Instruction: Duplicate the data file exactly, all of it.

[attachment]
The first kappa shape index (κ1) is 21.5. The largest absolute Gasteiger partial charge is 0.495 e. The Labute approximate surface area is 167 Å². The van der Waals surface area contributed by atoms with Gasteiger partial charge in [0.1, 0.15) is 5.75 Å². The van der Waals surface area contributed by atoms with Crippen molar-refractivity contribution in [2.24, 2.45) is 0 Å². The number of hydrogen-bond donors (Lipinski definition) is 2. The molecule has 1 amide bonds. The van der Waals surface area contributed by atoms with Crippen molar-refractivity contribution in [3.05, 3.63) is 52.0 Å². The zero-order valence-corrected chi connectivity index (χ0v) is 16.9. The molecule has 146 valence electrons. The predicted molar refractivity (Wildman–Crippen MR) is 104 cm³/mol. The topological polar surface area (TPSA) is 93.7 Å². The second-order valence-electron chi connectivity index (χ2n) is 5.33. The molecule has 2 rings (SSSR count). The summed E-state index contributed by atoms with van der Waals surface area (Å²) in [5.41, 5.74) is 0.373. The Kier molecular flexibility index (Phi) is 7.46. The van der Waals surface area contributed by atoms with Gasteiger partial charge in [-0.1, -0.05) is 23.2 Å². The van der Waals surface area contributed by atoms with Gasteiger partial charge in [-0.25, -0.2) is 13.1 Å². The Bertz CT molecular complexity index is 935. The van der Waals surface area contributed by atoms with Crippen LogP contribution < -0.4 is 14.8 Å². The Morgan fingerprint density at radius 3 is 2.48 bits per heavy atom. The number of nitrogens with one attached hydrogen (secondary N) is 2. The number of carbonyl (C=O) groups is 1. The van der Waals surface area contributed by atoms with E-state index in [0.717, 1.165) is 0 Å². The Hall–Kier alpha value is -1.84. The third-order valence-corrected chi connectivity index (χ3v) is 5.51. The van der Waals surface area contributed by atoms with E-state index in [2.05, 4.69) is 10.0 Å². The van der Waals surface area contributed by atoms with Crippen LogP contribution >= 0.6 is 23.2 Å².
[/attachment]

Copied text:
The first kappa shape index (κ1) is 21.5. The largest absolute Gasteiger partial charge is 0.495 e. The Labute approximate surface area is 167 Å². The van der Waals surface area contributed by atoms with Gasteiger partial charge in [0.1, 0.15) is 5.75 Å². The van der Waals surface area contributed by atoms with Crippen molar-refractivity contribution in [2.24, 2.45) is 0 Å². The number of hydrogen-bond donors (Lipinski definition) is 2. The molecule has 1 amide bonds. The van der Waals surface area contributed by atoms with Crippen molar-refractivity contribution in [3.05, 3.63) is 52.0 Å². The zero-order valence-corrected chi connectivity index (χ0v) is 16.9. The molecule has 146 valence electrons. The predicted molar refractivity (Wildman–Crippen MR) is 104 cm³/mol. The topological polar surface area (TPSA) is 93.7 Å². The second-order valence-electron chi connectivity index (χ2n) is 5.33. The molecule has 2 rings (SSSR count). The summed E-state index contributed by atoms with van der Waals surface area (Å²) in [5.41, 5.74) is 0.373. The Kier molecular flexibility index (Phi) is 7.46. The van der Waals surface area contributed by atoms with Gasteiger partial charge in [-0.1, -0.05) is 23.2 Å². The van der Waals surface area contributed by atoms with Gasteiger partial charge in [-0.25, -0.2) is 13.1 Å². The Bertz CT molecular complexity index is 935. The van der Waals surface area contributed by atoms with Crippen LogP contribution < -0.4 is 14.8 Å². The Morgan fingerprint density at radius 3 is 2.48 bits per heavy atom. The number of nitrogens with one attached hydrogen (secondary N) is 2. The number of carbonyl (C=O) groups is 1. The van der Waals surface area contributed by atoms with E-state index in [0.717, 1.165) is 0 Å². The Hall–Kier alpha value is -1.84. The third-order valence-corrected chi connectivity index (χ3v) is 5.51. The van der Waals surface area contributed by atoms with E-state index in [2.05, 4.69) is 10.0 Å². The van der Waals surface area contributed by atoms with Crippen LogP contribution >= 0.6 is 23.2 Å².